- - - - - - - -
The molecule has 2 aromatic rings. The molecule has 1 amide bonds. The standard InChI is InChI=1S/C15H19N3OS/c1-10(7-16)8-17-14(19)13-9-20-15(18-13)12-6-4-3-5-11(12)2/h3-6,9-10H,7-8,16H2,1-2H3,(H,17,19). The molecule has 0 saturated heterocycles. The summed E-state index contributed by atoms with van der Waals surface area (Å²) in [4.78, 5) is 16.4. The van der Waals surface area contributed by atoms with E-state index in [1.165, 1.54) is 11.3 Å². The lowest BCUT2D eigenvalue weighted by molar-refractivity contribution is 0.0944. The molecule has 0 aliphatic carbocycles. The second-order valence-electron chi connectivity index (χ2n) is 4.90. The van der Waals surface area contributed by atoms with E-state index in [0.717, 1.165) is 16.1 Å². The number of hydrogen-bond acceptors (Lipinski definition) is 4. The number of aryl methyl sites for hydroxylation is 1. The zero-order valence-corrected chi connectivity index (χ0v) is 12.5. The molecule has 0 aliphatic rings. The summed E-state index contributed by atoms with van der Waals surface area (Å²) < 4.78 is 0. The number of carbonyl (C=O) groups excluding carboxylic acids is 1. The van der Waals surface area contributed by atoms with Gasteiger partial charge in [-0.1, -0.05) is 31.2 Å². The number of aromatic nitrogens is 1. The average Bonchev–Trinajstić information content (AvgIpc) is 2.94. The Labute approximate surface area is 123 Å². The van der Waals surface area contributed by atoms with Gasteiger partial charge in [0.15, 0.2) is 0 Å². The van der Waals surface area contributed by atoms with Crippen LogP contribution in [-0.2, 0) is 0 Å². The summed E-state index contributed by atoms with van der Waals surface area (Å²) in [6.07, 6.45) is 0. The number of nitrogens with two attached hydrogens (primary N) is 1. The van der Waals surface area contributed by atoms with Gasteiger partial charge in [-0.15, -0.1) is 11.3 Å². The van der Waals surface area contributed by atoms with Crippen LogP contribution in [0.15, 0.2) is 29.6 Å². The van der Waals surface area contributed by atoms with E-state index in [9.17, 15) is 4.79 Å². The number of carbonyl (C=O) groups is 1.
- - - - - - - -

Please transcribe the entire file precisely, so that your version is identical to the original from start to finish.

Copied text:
The molecule has 2 aromatic rings. The molecule has 1 amide bonds. The standard InChI is InChI=1S/C15H19N3OS/c1-10(7-16)8-17-14(19)13-9-20-15(18-13)12-6-4-3-5-11(12)2/h3-6,9-10H,7-8,16H2,1-2H3,(H,17,19). The molecule has 0 saturated heterocycles. The summed E-state index contributed by atoms with van der Waals surface area (Å²) in [4.78, 5) is 16.4. The van der Waals surface area contributed by atoms with E-state index in [1.165, 1.54) is 11.3 Å². The lowest BCUT2D eigenvalue weighted by molar-refractivity contribution is 0.0944. The molecule has 0 aliphatic carbocycles. The second-order valence-electron chi connectivity index (χ2n) is 4.90. The van der Waals surface area contributed by atoms with E-state index in [0.717, 1.165) is 16.1 Å². The number of hydrogen-bond acceptors (Lipinski definition) is 4. The number of aryl methyl sites for hydroxylation is 1. The zero-order valence-corrected chi connectivity index (χ0v) is 12.5. The molecule has 0 aliphatic rings. The summed E-state index contributed by atoms with van der Waals surface area (Å²) < 4.78 is 0. The number of carbonyl (C=O) groups excluding carboxylic acids is 1. The van der Waals surface area contributed by atoms with Gasteiger partial charge in [-0.1, -0.05) is 31.2 Å². The number of aromatic nitrogens is 1. The average Bonchev–Trinajstić information content (AvgIpc) is 2.94. The Labute approximate surface area is 123 Å². The van der Waals surface area contributed by atoms with Gasteiger partial charge in [0.15, 0.2) is 0 Å². The van der Waals surface area contributed by atoms with Crippen LogP contribution in [-0.2, 0) is 0 Å². The summed E-state index contributed by atoms with van der Waals surface area (Å²) in [6.07, 6.45) is 0. The number of nitrogens with two attached hydrogens (primary N) is 1. The van der Waals surface area contributed by atoms with Gasteiger partial charge in [-0.15, -0.1) is 11.3 Å². The van der Waals surface area contributed by atoms with Crippen LogP contribution in [0.15, 0.2) is 29.6 Å². The van der Waals surface area contributed by atoms with E-state index in [9.17, 15) is 4.79 Å². The number of carbonyl (C=O) groups is 1.